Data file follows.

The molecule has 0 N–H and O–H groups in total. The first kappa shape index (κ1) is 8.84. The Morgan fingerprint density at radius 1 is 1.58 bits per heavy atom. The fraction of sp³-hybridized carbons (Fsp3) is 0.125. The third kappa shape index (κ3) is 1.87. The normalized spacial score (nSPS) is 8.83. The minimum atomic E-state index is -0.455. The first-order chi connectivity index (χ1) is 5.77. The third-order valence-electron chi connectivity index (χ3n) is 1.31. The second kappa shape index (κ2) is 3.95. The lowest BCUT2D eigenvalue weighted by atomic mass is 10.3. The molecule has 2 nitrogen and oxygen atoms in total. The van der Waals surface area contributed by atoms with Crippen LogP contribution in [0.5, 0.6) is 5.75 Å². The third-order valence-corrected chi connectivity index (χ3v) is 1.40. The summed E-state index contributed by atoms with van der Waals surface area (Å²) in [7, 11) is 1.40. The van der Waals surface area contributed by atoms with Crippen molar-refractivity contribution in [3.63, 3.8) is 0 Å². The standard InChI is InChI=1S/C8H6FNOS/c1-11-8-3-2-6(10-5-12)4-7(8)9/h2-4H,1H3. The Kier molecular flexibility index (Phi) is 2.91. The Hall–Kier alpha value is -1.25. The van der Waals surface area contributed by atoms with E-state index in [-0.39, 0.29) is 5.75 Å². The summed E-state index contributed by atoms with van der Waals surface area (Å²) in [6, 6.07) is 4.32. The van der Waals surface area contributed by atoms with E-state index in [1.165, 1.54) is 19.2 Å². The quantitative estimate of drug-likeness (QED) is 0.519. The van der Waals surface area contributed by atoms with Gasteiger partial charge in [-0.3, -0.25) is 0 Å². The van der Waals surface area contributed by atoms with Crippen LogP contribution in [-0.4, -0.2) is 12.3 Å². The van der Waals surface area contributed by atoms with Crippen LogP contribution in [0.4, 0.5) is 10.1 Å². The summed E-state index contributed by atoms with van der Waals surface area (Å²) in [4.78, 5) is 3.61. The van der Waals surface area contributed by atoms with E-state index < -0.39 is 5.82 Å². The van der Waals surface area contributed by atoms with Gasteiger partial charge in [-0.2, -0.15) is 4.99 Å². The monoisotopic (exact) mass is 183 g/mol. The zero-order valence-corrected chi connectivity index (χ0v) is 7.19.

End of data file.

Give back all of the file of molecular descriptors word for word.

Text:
The molecule has 0 N–H and O–H groups in total. The first kappa shape index (κ1) is 8.84. The Morgan fingerprint density at radius 1 is 1.58 bits per heavy atom. The fraction of sp³-hybridized carbons (Fsp3) is 0.125. The third kappa shape index (κ3) is 1.87. The normalized spacial score (nSPS) is 8.83. The minimum atomic E-state index is -0.455. The first-order chi connectivity index (χ1) is 5.77. The third-order valence-electron chi connectivity index (χ3n) is 1.31. The second kappa shape index (κ2) is 3.95. The lowest BCUT2D eigenvalue weighted by atomic mass is 10.3. The molecule has 2 nitrogen and oxygen atoms in total. The van der Waals surface area contributed by atoms with Crippen LogP contribution in [0.5, 0.6) is 5.75 Å². The third-order valence-corrected chi connectivity index (χ3v) is 1.40. The summed E-state index contributed by atoms with van der Waals surface area (Å²) in [7, 11) is 1.40. The van der Waals surface area contributed by atoms with Crippen molar-refractivity contribution in [3.63, 3.8) is 0 Å². The standard InChI is InChI=1S/C8H6FNOS/c1-11-8-3-2-6(10-5-12)4-7(8)9/h2-4H,1H3. The Kier molecular flexibility index (Phi) is 2.91. The Hall–Kier alpha value is -1.25. The van der Waals surface area contributed by atoms with E-state index in [-0.39, 0.29) is 5.75 Å². The summed E-state index contributed by atoms with van der Waals surface area (Å²) in [6, 6.07) is 4.32. The van der Waals surface area contributed by atoms with E-state index in [1.165, 1.54) is 19.2 Å². The quantitative estimate of drug-likeness (QED) is 0.519. The van der Waals surface area contributed by atoms with Gasteiger partial charge in [-0.3, -0.25) is 0 Å². The van der Waals surface area contributed by atoms with Crippen LogP contribution in [-0.4, -0.2) is 12.3 Å². The van der Waals surface area contributed by atoms with Crippen LogP contribution in [0.4, 0.5) is 10.1 Å². The summed E-state index contributed by atoms with van der Waals surface area (Å²) in [4.78, 5) is 3.61. The van der Waals surface area contributed by atoms with E-state index < -0.39 is 5.82 Å². The van der Waals surface area contributed by atoms with Gasteiger partial charge in [-0.2, -0.15) is 4.99 Å². The monoisotopic (exact) mass is 183 g/mol. The zero-order valence-corrected chi connectivity index (χ0v) is 7.19.